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Complete Streets
In 2008 Charleston City Council passed a Complete Streets Resolution geared toward creating a network of streets that allows all modes of transportation including bicycle, pedestrian and public transit and automobile.

What is a “Complete Street”?
This is the popular term for the provision of all modes of transportation in a public thoroughfare that is part of a well-connected transportation network. It is really a planning term that had come to be used to quickly to get the point across and is becoming part of a language that traffic engineers, planners and the public all speak to understand each other.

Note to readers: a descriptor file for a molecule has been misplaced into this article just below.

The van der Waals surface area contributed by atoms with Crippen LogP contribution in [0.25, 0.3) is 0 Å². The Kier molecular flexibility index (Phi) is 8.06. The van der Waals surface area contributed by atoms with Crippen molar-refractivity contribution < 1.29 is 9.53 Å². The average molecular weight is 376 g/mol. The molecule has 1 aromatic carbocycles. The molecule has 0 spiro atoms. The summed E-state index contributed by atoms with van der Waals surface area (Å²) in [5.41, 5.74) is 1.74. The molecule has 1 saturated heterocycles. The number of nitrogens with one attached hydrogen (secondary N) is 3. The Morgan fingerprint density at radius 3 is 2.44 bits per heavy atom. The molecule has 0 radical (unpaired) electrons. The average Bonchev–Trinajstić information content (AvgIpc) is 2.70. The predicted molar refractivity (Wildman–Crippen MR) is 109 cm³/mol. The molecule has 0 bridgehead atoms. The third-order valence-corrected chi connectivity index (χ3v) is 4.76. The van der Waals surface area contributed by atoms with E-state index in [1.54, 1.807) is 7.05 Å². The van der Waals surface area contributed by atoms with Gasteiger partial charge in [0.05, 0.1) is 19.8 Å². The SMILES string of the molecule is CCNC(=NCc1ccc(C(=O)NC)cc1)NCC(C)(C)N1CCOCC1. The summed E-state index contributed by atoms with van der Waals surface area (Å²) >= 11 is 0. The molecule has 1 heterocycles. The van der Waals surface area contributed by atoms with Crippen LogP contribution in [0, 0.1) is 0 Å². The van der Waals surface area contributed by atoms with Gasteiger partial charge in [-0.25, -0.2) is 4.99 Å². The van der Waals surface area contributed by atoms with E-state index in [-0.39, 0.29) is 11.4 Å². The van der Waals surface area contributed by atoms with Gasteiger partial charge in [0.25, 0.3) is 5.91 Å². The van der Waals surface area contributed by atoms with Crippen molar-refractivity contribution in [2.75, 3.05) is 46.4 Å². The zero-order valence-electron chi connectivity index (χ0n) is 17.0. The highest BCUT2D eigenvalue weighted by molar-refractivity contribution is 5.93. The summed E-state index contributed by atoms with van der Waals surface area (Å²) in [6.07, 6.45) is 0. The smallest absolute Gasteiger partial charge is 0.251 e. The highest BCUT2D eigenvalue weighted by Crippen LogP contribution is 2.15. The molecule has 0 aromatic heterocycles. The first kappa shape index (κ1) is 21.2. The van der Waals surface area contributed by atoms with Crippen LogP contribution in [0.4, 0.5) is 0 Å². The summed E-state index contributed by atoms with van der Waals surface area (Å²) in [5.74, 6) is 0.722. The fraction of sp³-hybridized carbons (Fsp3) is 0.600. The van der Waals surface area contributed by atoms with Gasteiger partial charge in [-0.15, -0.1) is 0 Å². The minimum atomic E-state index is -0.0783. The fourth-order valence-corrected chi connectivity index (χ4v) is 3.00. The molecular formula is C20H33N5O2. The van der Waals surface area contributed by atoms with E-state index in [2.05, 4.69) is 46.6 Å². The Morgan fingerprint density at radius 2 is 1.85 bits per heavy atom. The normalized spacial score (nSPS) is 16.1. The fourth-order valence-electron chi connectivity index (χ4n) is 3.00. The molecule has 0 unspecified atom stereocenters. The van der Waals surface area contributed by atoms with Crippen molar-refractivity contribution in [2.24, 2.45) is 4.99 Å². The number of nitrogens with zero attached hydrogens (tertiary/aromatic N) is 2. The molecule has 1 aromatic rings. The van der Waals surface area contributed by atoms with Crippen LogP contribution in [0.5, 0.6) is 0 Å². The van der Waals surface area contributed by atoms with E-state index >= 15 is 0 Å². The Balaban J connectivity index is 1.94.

What's included in a Complete Street?
This can vary depending on the type and purpose of a thoroughfare, but the key is to make sure there are considerations for all modes…
  • A complete street includes provisions for the accommodations of pedestrians, including persons with disabilities, bicycles, public transportation and automobiles
  • Many people would consider a true complete street to have sidewalks, crosswalks, bikelanes, automobile lanes, parking and public transit stops
  • A complete street can have all these elements, but sometimes only a few distinct elements are needed as part of a street system
  • A slow, neighborhood street might only have sidewalks, but still be able to accommodate bicycles in the roadway because the design speeds are low enough to allow safe access

What's been accomplished since 2008?
The City has lead the way in completing projects aimed at more connectivity and access for bicycles and pedestrians.